The acquisition is not only among the largest-ever purchase prices for an Israeli startup. It also cements a recent push by the local high-tech industry into the fast-growing consumer market.
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"I think it's a big step forward," said Erel Margalit, a leading Israeli entrepreneur and opposition lawmaker in parliament. "Israel is no longer just a R&D center. It's a creative hub."
Waze's popular smartphone application combines GPS navigation software with social networking features, allowing users to improve the service's directions and traffic reports with their own data. This crowd-sourcing aspect enables the service to adapt to changing road conditions, such as accidents and speed traps, in real time.
After rumors of sales to both Facebook and Apple surfaced in recent months, Google, already an established leader in Internet mapping, beat out its rivals for Waze and its base of nearly 50 million users.
Prime Minister Benjamin Netanyahu phoned Waze CEO Noam Bardin to congratulate him. "You reached the destination," Netanyahu said. "You have again put Israeli technology on the world stage."
Faced with limited natural resources, Israel has fostered a vibrant high-tech culture in recent decades. The country is a popular destination for global venture capital funds seeking to capitalize on Israel's entrepreneurial spirit, as well as expertise honed in universities and advanced technology units of the Israeli army.
Israel boasts one of the largest collections of companies traded on the NASDAQ Stock Market. The world's leading technology giants, including Microsoft, Google and Intel, all have large research and development operations in the country. Israel's celebrated high-tech creations include cell phone technology, Wi-Fi internet, instant messaging, and USB thumb drives.
According to the Central Bureau for Statistics, Israel's official source of economic data, the tech sector accounts for just over a quarter of the country's exports. The bureau uses an internationally recognized definition of high-tech that excludes both biotechnology and Internet companies. When those are included, technology firms account for roughly half of Israel's exports, a key reason why Israel's standard of living is now on par with, and in some cases above, many European nations.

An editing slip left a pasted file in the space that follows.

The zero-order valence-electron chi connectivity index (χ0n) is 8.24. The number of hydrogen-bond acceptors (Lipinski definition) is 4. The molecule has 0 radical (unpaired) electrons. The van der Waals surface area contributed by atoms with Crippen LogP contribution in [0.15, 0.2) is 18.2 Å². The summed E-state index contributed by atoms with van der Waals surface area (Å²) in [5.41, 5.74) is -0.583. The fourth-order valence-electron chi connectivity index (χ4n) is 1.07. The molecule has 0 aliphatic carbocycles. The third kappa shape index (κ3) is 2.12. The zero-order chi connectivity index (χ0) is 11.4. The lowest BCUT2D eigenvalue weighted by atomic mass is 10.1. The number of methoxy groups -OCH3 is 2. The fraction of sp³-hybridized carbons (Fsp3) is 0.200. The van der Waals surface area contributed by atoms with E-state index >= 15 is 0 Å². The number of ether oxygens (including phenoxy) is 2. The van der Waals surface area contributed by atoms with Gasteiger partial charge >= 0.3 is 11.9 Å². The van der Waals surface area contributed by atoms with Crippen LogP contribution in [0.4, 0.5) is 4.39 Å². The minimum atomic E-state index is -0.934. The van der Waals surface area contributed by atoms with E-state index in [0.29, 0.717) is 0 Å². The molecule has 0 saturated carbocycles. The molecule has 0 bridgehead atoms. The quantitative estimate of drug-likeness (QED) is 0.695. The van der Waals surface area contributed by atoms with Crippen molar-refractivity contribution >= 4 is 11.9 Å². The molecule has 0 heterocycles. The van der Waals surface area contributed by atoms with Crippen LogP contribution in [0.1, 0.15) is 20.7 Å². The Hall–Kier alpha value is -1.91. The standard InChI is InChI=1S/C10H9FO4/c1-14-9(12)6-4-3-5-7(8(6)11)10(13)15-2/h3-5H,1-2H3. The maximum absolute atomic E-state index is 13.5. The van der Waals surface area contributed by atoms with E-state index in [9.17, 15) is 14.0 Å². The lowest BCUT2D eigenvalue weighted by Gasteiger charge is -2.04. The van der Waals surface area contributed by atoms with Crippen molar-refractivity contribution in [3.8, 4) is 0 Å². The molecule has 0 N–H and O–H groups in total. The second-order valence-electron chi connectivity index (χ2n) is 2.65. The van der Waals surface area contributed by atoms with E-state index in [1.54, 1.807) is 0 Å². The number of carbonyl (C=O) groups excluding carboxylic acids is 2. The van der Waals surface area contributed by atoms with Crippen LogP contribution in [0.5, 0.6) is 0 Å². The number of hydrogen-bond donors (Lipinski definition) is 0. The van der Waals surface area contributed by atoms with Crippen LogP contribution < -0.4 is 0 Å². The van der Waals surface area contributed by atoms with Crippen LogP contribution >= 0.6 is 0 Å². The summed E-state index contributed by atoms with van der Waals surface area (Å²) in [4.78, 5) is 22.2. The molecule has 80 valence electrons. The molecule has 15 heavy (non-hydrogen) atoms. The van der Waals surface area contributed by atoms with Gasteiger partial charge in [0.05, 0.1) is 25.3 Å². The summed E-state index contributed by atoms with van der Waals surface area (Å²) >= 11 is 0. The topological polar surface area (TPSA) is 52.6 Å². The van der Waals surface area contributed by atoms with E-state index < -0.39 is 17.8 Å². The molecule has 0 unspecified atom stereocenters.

Startup culture 'alive and well'
The Waze buyout is among the largest private company sales in Israeli history. In 2000, at the height of the high-tech bubble, Israeli startup Chromatis Networks was bought out by Lucent Technologies for $4.5 billion. Lucent closed the firm a year later. More recently, networking giant Cisco last year purchased Israeli video software company NDS for $5 billion.
Margalit, a mastermind of the Chromatis deal, said that until recently, Israeli tech firms focused heavily on developing innovations for major telecom firms and other international tech giants. The large acquisition of a consumer-focused app like Waze shows that Israel's startup culture is "alive and well," he said.
"When Israel is also involved in building the major applications for consumers, it means other disciplines of creativity are entering the game," he said. Today, Israeli startups employ not only engineers, but also game designers, animators, graphic artists and writers.
One criticism of Israeli technology companies is that entrepreneurs have frequently looked to cash out quickly by selling their technology to larger companies. The result, say critics, is a big payout for company founders that creates few jobs and little broader economic benefit. The push into the consumer sector could bring a wider range of jobs to Israel and help foster more sustainable businesses.
Israeli media has reported that Waze's deal with Facebook fell apart because of Waze's insistence that it keep its R&D operations in Israel.
Israeli tech investor Yossi Vardi said such arrangements are a common feature to prevent companies from losing talent while relocating. Vardi is a dean of the Israeli technology world who, among other things, helped launch ICQ, a forerunner to today's instant messaging services.
Vardi said that Waze's app embodied the kind of creativity increasingly seen in the evolving Israeli tech scene.
"It's very sticky, very addictive," he said. "I cannot leave home without opening Waze."
But while the app has quickly attracted users around the world, Vardi said, the company's ability to monetize that user base has lagged behind. He predicted that the sale to Google would give Waze greater ability to earn money from its service. In turn, Waze should generate new innovations for Google in navigation software, allowing it to retain its lead over rivals like Apple.
"I'm sure this is going to be a very important property for Google," Vardi said. "It's just the beginning of this space."